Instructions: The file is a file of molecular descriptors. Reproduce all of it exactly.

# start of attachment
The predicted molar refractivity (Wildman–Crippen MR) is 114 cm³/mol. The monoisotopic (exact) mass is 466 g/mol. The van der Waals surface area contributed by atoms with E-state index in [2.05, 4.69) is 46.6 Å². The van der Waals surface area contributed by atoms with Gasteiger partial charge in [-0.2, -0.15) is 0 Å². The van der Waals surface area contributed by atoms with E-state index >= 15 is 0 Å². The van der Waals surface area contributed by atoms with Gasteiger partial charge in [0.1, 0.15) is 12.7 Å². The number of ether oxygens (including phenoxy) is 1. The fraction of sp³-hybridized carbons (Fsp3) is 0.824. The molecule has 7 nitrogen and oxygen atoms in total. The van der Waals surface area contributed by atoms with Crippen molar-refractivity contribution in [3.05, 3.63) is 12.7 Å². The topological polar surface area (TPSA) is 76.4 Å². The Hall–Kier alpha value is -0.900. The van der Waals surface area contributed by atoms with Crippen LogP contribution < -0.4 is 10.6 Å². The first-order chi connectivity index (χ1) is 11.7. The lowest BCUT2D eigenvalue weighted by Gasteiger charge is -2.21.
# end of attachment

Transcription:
The predicted molar refractivity (Wildman–Crippen MR) is 114 cm³/mol. The monoisotopic (exact) mass is 466 g/mol. The van der Waals surface area contributed by atoms with E-state index in [2.05, 4.69) is 46.6 Å². The van der Waals surface area contributed by atoms with Gasteiger partial charge in [-0.2, -0.15) is 0 Å². The van der Waals surface area contributed by atoms with E-state index >= 15 is 0 Å². The van der Waals surface area contributed by atoms with Gasteiger partial charge in [0.1, 0.15) is 12.7 Å². The number of ether oxygens (including phenoxy) is 1. The fraction of sp³-hybridized carbons (Fsp3) is 0.824. The molecule has 7 nitrogen and oxygen atoms in total. The van der Waals surface area contributed by atoms with Crippen molar-refractivity contribution in [3.05, 3.63) is 12.7 Å². The topological polar surface area (TPSA) is 76.4 Å². The Hall–Kier alpha value is -0.900. The van der Waals surface area contributed by atoms with Crippen LogP contribution < -0.4 is 10.6 Å². The first-order chi connectivity index (χ1) is 11.7. The lowest BCUT2D eigenvalue weighted by Gasteiger charge is -2.21.